Bioerodable Film Delivery Devices
The most simple bioerodable devices contain the therapeutic agent(s) incorporated into a solid, usually lipid-containing, film or tablet. The device is formulated to remain solid at room temperature, but melt at body temperature, releasing the incorporated therapeutics. Suitable formulations of this type include, for example, cocoa butter.
Polymeric film devices provide several advantages for therapeutic delivery to the oral cavity. Unlike rinses, pastes, gels, and other flowable compositions, a film device can reside for prolonged periods of time (i.e., hours to days) in the oral cavity and provide sustained release throughout its residency. Typically, the film is partially or completely bioerodable and contains a mucoadhesive layer to fasten the film to the oral mucosa. Film devices, in addition to its use for delivering therapeutics, can also provide protection against mechanical injury or microbial infection of a lesion site. This physical barrier function is particularly advantageous when treating conditions such as mucositis or aphthous stomatitis. Additionally, as discussed further below, a film device can be used to release trefoil peptide therapy directly onto the underlying mucosa, into the lumen of the oral cavity, or a combination of both.
Film devices consist of at least two layers; a mucoadhesive layer suitable for attaching the film to the oral mucosa and a bulk layer which contains the active therapeutic(s). Many suitable mucoadhesives are known in the art and are discussed above. Optionally, one or more therapeutics can also be provided in the adhesive layer.
The bulk layer of the composite delivery device may be made of one or more bioerodable polymeric materials. Suitable polymers include, for example, starch, gelatin, polyethylene glycol, polypropylene glycol, polyethylene oxide, copolymers of ethylene oxide and propylene oxide, copolymers of polyethylene glycol and polypropylene glycol, polytetramethylene glycol, polyether urethane, hydroxyethyl cellulose, ethyl cellulose, hydroxypropyl cellulose, hydroxypropylmethyl cellulose, alginate, collagen, polylactide, poly(lactide-co-glycolide) (PLGA), calcium polycarbophil, polyethymethacrylate, cellulose acetate, propylene glycol, polyacrylic acid, crosslinked polyacrylic acid, hydroxyethyl methacrylate/methyl methacrylate copolymer, silicon/ethyl cellulose/polyethylene glycol, urethane polyacrylate, polystyrene, polysulfone, polycarbonate, polyorthoesters, polyanhydrides, poly(amino acids), partially and completely hydrolyzed alkylene-vinyl acetate copolymers, polyvinyl chloride, polymers of polyvinyl acetate, polyvinyl alkyl ethers, styrene acrylonitrile copolymers, poly(ethylene terphthalate), polyalkylenes, poly(vinyl imidazole), polyesters and combinations of two or more of these polymers.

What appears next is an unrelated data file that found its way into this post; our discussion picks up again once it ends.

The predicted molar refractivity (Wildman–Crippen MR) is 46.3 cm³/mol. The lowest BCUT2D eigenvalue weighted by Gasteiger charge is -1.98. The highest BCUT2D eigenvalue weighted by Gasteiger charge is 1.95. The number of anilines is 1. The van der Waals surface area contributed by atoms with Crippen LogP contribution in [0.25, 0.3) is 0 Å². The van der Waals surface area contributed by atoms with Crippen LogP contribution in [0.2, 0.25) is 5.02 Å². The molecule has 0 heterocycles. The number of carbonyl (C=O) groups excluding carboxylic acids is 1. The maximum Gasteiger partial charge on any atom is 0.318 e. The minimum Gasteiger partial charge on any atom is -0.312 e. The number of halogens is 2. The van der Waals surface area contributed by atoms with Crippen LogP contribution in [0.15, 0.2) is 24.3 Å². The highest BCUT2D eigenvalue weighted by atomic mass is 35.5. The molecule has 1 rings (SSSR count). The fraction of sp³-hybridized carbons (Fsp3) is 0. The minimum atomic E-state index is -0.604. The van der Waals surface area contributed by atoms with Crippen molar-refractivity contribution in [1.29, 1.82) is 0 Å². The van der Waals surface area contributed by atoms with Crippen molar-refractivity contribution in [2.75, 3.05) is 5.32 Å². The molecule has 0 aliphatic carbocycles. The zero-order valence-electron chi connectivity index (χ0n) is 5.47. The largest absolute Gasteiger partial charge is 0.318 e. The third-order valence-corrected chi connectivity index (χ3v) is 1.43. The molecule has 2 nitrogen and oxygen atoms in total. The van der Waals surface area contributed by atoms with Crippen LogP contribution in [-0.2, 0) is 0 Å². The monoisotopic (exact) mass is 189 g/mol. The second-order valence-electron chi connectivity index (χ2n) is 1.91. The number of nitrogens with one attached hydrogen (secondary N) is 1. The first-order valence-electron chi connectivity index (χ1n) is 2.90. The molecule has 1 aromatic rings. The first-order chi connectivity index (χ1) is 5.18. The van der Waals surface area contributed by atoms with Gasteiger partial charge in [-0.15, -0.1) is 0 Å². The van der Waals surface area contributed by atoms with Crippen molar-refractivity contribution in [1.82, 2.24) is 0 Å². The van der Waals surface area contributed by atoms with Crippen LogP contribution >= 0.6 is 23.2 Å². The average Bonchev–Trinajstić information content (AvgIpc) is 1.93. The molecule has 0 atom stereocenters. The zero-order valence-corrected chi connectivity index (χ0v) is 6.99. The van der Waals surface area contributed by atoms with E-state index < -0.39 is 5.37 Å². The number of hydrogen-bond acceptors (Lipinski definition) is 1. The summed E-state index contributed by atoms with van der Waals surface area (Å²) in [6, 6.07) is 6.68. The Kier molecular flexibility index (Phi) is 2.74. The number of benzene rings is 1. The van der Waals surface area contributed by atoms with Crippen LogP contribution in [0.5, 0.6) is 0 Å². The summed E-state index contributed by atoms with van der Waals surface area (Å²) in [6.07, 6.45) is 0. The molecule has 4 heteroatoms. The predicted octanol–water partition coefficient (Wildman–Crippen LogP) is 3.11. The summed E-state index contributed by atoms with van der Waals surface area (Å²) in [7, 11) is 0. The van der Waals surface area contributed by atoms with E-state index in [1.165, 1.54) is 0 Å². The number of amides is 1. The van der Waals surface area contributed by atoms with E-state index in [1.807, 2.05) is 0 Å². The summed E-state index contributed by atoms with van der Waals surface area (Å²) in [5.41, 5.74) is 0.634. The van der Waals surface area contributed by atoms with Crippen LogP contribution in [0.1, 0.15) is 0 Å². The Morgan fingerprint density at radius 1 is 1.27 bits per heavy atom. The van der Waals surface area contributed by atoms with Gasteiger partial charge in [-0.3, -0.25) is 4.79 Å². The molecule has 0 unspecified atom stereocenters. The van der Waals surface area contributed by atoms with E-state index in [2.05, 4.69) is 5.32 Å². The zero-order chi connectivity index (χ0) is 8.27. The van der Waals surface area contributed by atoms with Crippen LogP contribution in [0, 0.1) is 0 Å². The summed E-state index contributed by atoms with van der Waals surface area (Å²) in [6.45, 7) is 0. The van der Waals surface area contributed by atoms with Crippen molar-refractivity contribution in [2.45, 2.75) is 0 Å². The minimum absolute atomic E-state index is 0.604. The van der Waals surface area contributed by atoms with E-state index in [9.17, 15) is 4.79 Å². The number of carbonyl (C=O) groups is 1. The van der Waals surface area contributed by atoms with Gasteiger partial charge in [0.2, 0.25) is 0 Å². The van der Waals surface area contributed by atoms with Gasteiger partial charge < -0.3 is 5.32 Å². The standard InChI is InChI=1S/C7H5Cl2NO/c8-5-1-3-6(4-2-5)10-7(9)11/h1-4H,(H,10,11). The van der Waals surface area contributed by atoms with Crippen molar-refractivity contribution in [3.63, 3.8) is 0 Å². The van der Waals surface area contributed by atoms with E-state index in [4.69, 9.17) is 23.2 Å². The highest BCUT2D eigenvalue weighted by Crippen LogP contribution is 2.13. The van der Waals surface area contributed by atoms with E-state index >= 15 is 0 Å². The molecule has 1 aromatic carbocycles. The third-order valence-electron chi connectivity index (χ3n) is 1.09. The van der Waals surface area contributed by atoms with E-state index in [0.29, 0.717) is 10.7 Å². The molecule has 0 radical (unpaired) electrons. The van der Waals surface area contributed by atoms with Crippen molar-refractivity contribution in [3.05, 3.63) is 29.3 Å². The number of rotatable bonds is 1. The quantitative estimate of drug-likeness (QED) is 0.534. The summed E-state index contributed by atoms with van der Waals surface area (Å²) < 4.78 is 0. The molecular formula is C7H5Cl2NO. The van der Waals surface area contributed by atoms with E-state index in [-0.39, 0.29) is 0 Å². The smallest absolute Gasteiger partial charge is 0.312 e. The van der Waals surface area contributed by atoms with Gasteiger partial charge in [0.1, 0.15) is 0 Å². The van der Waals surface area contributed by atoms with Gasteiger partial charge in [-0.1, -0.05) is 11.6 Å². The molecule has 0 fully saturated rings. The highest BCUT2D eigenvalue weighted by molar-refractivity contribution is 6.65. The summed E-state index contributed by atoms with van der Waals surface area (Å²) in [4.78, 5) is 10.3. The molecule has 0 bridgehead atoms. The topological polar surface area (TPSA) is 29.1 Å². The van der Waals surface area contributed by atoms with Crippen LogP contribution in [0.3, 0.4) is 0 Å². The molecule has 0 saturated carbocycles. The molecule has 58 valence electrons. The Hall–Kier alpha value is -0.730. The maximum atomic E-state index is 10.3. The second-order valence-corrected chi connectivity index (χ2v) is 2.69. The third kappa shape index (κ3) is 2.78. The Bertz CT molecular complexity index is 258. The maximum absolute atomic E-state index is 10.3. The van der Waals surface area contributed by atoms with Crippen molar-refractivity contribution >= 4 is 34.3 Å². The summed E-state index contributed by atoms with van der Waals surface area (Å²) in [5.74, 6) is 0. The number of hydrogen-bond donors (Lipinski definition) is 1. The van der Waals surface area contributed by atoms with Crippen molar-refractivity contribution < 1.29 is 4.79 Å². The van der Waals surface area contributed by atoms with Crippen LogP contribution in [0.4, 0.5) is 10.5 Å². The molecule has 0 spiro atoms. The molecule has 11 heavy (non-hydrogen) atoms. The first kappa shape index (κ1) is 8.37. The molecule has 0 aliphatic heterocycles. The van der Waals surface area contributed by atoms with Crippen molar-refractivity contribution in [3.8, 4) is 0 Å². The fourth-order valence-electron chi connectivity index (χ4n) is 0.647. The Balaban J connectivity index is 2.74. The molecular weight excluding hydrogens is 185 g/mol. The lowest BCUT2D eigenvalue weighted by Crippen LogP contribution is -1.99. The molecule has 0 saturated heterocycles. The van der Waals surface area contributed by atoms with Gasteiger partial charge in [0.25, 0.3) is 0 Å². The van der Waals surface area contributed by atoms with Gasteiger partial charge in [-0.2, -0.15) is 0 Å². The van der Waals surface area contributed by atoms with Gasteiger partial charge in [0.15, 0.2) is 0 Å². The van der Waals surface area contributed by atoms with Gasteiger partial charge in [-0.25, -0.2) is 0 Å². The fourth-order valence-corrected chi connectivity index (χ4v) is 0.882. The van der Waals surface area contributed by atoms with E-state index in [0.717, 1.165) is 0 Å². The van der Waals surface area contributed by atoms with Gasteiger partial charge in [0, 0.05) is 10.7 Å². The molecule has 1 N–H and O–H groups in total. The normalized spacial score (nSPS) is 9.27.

A particularly useful bulk layer polymer consists of PLGA and ethyl cellulose. PLGA is bioerodable and can be formulated to degrade over a wide range of conditions and rates. Ethyl cellulose is a water-insoluble polymer that can act as a plasticizer for the PLGA when a film is formed, but will be eroded in a bodily fluid. Due to its water-insolubility, it also has an effect on the degree and rate of swelling of the resultant film.
An optional third layer which is impermeable to the trefoil peptide can also be added to the wafer. Preferably, this barrier layer is also bioerodable. Suitable barrier layer polymers include ethyl cellulose, poly(acrylic acid), or other polyelectrolytes. In one configuration, the barrier layer is placed on the opposite side of the bulk layer relative to the adhesive layer, thereby directing the released therapeutic agent onto the contacted epithelium rather than being diluted in the lumenal fluid. This configuration is particularly useful for treating discrete lesions (i.e., mucositis or aphthous stomatitis) of the tongue, sublingual tissue, or buccal mucosa. In an alternative configuration of the film device, the barrier layer is placed between the bulk layer and the adhesive layer. This configuration directs therapeutic release into the lumen of the oral cavity and is useful for treating more diffuse lesions of the tongue, oral cavity, and esophagus. The configuration is also useful for delivering therapeutics which are cytotoxic when administered at high concentrations because it has the effect of shielding the underlying tissue from direct contact with the therapeutic-containing film.
Chewable Tablets, Lozenges, and Confectionaries
Preparing a trefoil peptide-containing composition as a chewable tablet, lozenge, or a confectionary such as chewing gum provides several advantages to traditional drug delivery vehicles. First, prolonged contact and sustained release at the target site (mouth and esophagus) is achieved. Second, such formulations often results in higher patient compliance, especially when administering trefoil peptides to children.
Formulations for chewable tablets are well known and typically contain a base of sugar, starch, or lipid and a flavoring agent. An exemplary formulation for a chewable tablet is provided below.
Chewable ITF Tablet Formulation (per tablet)
The incorporation of therapeutics into chewing gum and other confectionary style formulations is known in the art (e.g., U.S. Pat. No. 5,858,391).